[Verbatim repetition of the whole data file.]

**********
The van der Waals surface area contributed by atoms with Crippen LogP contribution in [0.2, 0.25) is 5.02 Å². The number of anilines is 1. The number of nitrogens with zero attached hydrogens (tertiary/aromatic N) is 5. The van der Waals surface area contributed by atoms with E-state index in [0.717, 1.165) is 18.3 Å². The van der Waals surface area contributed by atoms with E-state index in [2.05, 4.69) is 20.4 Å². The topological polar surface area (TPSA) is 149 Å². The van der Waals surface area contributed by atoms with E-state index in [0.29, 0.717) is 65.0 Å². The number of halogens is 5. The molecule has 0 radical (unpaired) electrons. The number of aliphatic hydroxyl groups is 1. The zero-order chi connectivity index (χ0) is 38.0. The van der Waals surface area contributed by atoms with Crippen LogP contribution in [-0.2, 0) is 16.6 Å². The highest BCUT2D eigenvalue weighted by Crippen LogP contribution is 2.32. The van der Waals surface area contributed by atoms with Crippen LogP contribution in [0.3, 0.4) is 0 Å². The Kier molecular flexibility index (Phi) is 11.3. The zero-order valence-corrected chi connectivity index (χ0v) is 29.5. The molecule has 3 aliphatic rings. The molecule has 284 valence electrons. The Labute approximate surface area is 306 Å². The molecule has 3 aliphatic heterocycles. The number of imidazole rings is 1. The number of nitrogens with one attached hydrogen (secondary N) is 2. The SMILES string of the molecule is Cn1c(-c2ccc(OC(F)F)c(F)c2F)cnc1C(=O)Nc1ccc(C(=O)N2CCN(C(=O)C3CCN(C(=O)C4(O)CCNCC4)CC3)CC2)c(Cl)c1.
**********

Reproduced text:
The van der Waals surface area contributed by atoms with Crippen LogP contribution in [0.2, 0.25) is 5.02 Å². The number of anilines is 1. The number of nitrogens with zero attached hydrogens (tertiary/aromatic N) is 5. The van der Waals surface area contributed by atoms with E-state index in [0.717, 1.165) is 18.3 Å². The van der Waals surface area contributed by atoms with E-state index in [2.05, 4.69) is 20.4 Å². The topological polar surface area (TPSA) is 149 Å². The van der Waals surface area contributed by atoms with E-state index in [0.29, 0.717) is 65.0 Å². The number of halogens is 5. The molecule has 0 radical (unpaired) electrons. The number of aliphatic hydroxyl groups is 1. The zero-order chi connectivity index (χ0) is 38.0. The van der Waals surface area contributed by atoms with Crippen LogP contribution in [-0.2, 0) is 16.6 Å². The highest BCUT2D eigenvalue weighted by Crippen LogP contribution is 2.32. The van der Waals surface area contributed by atoms with Crippen LogP contribution in [0.3, 0.4) is 0 Å². The Kier molecular flexibility index (Phi) is 11.3. The zero-order valence-corrected chi connectivity index (χ0v) is 29.5. The molecule has 3 aliphatic rings. The molecule has 284 valence electrons. The Labute approximate surface area is 306 Å². The molecule has 3 aliphatic heterocycles. The number of imidazole rings is 1. The number of nitrogens with one attached hydrogen (secondary N) is 2. The SMILES string of the molecule is Cn1c(-c2ccc(OC(F)F)c(F)c2F)cnc1C(=O)Nc1ccc(C(=O)N2CCN(C(=O)C3CCN(C(=O)C4(O)CCNCC4)CC3)CC2)c(Cl)c1.